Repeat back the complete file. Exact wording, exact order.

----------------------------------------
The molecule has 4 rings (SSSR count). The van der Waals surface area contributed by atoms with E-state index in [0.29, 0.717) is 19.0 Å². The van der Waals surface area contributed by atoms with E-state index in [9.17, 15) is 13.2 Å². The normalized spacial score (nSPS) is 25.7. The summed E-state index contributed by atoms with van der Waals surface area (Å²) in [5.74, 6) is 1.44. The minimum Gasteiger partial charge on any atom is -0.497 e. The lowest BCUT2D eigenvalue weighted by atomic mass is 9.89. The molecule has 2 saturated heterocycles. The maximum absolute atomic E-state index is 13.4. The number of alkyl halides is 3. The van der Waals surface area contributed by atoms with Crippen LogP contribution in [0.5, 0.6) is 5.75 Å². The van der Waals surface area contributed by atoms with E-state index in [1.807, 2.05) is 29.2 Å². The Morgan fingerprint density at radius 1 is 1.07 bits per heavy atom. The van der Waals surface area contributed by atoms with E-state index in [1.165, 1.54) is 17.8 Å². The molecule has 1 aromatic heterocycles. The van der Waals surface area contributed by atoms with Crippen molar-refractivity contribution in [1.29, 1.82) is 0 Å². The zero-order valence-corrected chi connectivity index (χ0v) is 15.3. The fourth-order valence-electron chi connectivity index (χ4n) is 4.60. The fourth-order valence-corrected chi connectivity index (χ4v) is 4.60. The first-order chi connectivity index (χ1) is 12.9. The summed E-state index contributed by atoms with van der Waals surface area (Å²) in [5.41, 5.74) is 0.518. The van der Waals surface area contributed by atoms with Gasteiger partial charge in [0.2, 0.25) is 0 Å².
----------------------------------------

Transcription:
The molecule has 4 rings (SSSR count). The van der Waals surface area contributed by atoms with E-state index in [0.29, 0.717) is 19.0 Å². The van der Waals surface area contributed by atoms with E-state index in [9.17, 15) is 13.2 Å². The normalized spacial score (nSPS) is 25.7. The summed E-state index contributed by atoms with van der Waals surface area (Å²) in [5.74, 6) is 1.44. The minimum Gasteiger partial charge on any atom is -0.497 e. The lowest BCUT2D eigenvalue weighted by atomic mass is 9.89. The molecule has 2 saturated heterocycles. The maximum absolute atomic E-state index is 13.4. The number of alkyl halides is 3. The van der Waals surface area contributed by atoms with Crippen LogP contribution in [0.5, 0.6) is 5.75 Å². The van der Waals surface area contributed by atoms with E-state index in [1.807, 2.05) is 29.2 Å². The Morgan fingerprint density at radius 1 is 1.07 bits per heavy atom. The van der Waals surface area contributed by atoms with E-state index in [1.165, 1.54) is 17.8 Å². The molecule has 1 aromatic heterocycles. The van der Waals surface area contributed by atoms with Crippen molar-refractivity contribution in [1.29, 1.82) is 0 Å². The zero-order valence-corrected chi connectivity index (χ0v) is 15.3. The fourth-order valence-electron chi connectivity index (χ4n) is 4.60. The fourth-order valence-corrected chi connectivity index (χ4v) is 4.60. The first-order chi connectivity index (χ1) is 12.9. The summed E-state index contributed by atoms with van der Waals surface area (Å²) in [5.41, 5.74) is 0.518. The van der Waals surface area contributed by atoms with Gasteiger partial charge in [0.2, 0.25) is 0 Å².